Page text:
By Leigh Weingus
To say that how we interact with others has changed is an understatement. Since social distancing orders were put in place in mid-March due to the COVID-19 pandemic, coffees, brunches, dinners, happy hours, parties, weddings, sporting events and vacations have all been canceled. These days, interactions with non-immediate family members have mostly been limited to texting, phone calls, and video chats.
I desperately miss seeing my friends, particularly my best friend, who I used to meet for a yoga class almost every Saturday. We would follow this ritual up with coffee and a poke around the boutiques of lower Manhattan. I miss seeing my friends in larger groups, too — the casual dinner parties, the happy hours, the nights out. But every time someone suggests a Zoom happy hour or other version of a virtual “hangout,” I feel a tightening in my chest as my whole body fills with dread.
While I have some introverted tendencies, I’m a social person who very much looks forward to seeing my friends as often as our busy schedules allow for. So, why am I so resistant to these virtual hangouts? I chatted with a therapist to find out. Here’s what she had to say.
The social pressure to “show up” stresses us out.
While there’s been a lot of noise around quarantine projects, self-reflections and an abundance of self-care acts, for most of us (myself included), this is a downright stressful time. As we wade through layoffs, furloughs, reduced hours and worrying about our own health as well as the health of friends and family members, if you’re not living your best life right now, hey—no one can blame you.
According to Dayry Hulkow, Primary Therapist at Arete Recovery, a Delphi Behavioral Health Group, these virtual hangouts often instill in us a social pressure to “show up,” which adds to that stress. And it doesn’t help that for those of us working or studying from home, we’re often on these platforms for less fun purposes all day long anyway.
“For people already using these platforms for school or work, having to attend yet another virtual meeting may feel more like a ‘chore,’” Hulkow explains. “Literally, it may be difficult or even impossible for the brain to differentiate between ‘work’ and ‘play’ if it is all done through a screen from our bedroom or living room.”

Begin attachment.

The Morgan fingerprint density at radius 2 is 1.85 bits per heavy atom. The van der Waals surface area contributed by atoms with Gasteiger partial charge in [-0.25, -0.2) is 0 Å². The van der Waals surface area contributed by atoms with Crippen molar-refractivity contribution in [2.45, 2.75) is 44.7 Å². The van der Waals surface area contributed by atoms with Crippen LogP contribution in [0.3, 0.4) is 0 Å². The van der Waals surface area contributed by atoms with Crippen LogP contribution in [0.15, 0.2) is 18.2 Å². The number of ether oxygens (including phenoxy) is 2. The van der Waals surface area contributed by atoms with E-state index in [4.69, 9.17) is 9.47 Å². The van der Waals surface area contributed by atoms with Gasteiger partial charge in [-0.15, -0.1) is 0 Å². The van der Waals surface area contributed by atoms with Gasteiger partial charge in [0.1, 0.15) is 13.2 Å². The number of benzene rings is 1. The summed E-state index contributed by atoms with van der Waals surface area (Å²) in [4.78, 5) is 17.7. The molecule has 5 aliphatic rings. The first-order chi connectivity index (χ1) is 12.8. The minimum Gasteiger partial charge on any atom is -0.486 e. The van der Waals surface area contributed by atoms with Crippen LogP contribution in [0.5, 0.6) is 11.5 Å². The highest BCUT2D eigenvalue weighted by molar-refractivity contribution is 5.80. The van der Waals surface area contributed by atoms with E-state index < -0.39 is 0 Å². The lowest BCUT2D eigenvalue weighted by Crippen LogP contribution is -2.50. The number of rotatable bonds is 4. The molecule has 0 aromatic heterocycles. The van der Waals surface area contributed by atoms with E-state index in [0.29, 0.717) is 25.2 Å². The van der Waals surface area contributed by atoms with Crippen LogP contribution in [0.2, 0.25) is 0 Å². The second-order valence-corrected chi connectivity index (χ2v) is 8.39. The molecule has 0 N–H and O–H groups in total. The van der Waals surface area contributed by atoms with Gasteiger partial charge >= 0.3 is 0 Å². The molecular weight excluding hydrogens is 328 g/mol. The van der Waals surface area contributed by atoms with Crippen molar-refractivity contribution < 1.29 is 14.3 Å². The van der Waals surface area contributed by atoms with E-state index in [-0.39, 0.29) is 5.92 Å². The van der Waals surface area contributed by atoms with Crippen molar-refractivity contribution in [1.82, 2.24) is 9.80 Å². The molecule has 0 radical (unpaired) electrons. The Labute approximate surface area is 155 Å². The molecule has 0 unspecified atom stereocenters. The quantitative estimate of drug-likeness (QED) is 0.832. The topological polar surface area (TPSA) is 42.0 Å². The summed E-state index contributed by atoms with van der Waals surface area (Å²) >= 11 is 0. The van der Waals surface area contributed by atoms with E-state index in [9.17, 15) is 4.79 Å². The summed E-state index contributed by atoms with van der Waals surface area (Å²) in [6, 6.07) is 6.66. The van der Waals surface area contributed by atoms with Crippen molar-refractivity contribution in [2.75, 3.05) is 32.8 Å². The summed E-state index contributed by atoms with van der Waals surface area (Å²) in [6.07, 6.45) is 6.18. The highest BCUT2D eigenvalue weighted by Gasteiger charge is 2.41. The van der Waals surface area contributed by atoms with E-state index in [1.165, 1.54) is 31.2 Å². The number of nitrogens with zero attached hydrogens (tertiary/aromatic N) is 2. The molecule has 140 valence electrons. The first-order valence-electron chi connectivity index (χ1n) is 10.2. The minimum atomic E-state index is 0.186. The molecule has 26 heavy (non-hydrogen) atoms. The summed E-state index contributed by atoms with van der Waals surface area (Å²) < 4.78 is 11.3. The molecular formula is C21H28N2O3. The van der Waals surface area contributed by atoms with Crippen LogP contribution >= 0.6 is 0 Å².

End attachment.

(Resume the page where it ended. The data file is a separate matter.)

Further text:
Plus, there are correlations between insomnia and social media use and anxiety, depression, and sleep disturbances. While video calls can be a way to connect, it’s still not the most authentic form of connection you can have, which doesn’t always feel great.
Try embracing the one-on-one video call and the word “no.”
If these multi-person “hangouts” feel a little awkward or overwhelming, that’s because they are. Technological blips happen, internet connections cut out, people talk over each other. If these hangouts leave you feeling exhausted, disconnected, and dreading the next one, try scheduling a one-one-one FaceTime call instead. “One-on-one calls or FaceTime sessions may seem more manageable for the average person,” Hulkow says. “A huge group Zoom hangout could be rather overwhelming, especially for the novice user.”
If those group video chat invitations keep rolling in, consider yourself lucky — a lot of people want to “hang out” with you! Then work on saying no, even if you don’t have excuses of having places to go or people to see. “These are trying times for most of us, and it is necessary to take excellent care of ourselves not only physically, but also mentally and emotionally,” says Hulkow. “Just because we’re stuck at home under quarantine doesn’t mean we have ‘nothing else going on.’ Many of us are still studying and/or working even if it is through online platforms.”
Above all, remember that taking care of yourself comes first. You can say no and provide an explanation, or you can just say no. “I always tell my clients that ‘no’ is a ‘complete sentence,’” Hulkow says.
Long story short: It’s perfectly normal to be burned out on all those video chats, so if you’re feeling that way, don’t beat yourself up. Look out for your own sanity first and foremost, and don’t be afraid to say no.
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